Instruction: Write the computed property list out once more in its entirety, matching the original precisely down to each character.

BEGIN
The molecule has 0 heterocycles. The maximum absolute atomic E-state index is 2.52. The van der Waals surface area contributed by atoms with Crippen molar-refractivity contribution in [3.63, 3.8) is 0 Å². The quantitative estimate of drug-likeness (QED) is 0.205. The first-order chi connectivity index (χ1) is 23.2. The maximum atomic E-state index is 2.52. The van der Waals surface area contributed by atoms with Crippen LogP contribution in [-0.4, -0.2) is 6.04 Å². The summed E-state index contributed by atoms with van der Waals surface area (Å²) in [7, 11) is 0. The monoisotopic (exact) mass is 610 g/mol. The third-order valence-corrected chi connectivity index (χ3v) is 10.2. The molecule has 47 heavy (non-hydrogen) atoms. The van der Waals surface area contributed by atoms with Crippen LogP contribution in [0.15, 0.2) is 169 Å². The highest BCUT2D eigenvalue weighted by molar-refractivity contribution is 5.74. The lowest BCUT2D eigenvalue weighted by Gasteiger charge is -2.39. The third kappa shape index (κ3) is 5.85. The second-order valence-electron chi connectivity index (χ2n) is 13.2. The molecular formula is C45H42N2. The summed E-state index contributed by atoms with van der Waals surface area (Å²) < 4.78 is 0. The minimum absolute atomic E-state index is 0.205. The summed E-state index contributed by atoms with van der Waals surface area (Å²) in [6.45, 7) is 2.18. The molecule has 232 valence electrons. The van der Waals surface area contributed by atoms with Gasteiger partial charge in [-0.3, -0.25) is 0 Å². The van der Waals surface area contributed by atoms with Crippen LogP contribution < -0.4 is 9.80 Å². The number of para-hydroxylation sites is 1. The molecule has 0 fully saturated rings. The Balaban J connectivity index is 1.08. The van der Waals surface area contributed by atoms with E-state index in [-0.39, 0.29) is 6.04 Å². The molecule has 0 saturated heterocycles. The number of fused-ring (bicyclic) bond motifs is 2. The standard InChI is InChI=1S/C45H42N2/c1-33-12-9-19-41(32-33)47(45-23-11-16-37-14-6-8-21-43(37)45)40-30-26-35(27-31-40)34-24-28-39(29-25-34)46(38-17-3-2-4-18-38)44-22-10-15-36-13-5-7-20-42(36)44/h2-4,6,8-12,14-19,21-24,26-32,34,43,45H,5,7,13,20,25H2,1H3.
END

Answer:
The molecule has 0 heterocycles. The maximum absolute atomic E-state index is 2.52. The van der Waals surface area contributed by atoms with Crippen molar-refractivity contribution in [3.63, 3.8) is 0 Å². The quantitative estimate of drug-likeness (QED) is 0.205. The first-order chi connectivity index (χ1) is 23.2. The maximum atomic E-state index is 2.52. The van der Waals surface area contributed by atoms with Crippen LogP contribution in [-0.4, -0.2) is 6.04 Å². The summed E-state index contributed by atoms with van der Waals surface area (Å²) in [7, 11) is 0. The monoisotopic (exact) mass is 610 g/mol. The third-order valence-corrected chi connectivity index (χ3v) is 10.2. The molecule has 47 heavy (non-hydrogen) atoms. The van der Waals surface area contributed by atoms with Crippen LogP contribution in [0.15, 0.2) is 169 Å². The highest BCUT2D eigenvalue weighted by molar-refractivity contribution is 5.74. The lowest BCUT2D eigenvalue weighted by Gasteiger charge is -2.39. The third kappa shape index (κ3) is 5.85. The second-order valence-electron chi connectivity index (χ2n) is 13.2. The molecular formula is C45H42N2. The summed E-state index contributed by atoms with van der Waals surface area (Å²) < 4.78 is 0. The minimum absolute atomic E-state index is 0.205. The summed E-state index contributed by atoms with van der Waals surface area (Å²) in [6.45, 7) is 2.18. The molecule has 232 valence electrons. The van der Waals surface area contributed by atoms with Gasteiger partial charge in [-0.3, -0.25) is 0 Å². The van der Waals surface area contributed by atoms with Crippen LogP contribution < -0.4 is 9.80 Å². The number of para-hydroxylation sites is 1. The molecule has 0 fully saturated rings. The Balaban J connectivity index is 1.08. The van der Waals surface area contributed by atoms with E-state index in [-0.39, 0.29) is 6.04 Å². The molecule has 0 saturated heterocycles. The number of fused-ring (bicyclic) bond motifs is 2. The standard InChI is InChI=1S/C45H42N2/c1-33-12-9-19-41(32-33)47(45-23-11-16-37-14-6-8-21-43(37)45)40-30-26-35(27-31-40)34-24-28-39(29-25-34)46(38-17-3-2-4-18-38)44-22-10-15-36-13-5-7-20-42(36)44/h2-4,6,8-12,14-19,21-24,26-32,34,43,45H,5,7,13,20,25H2,1H3.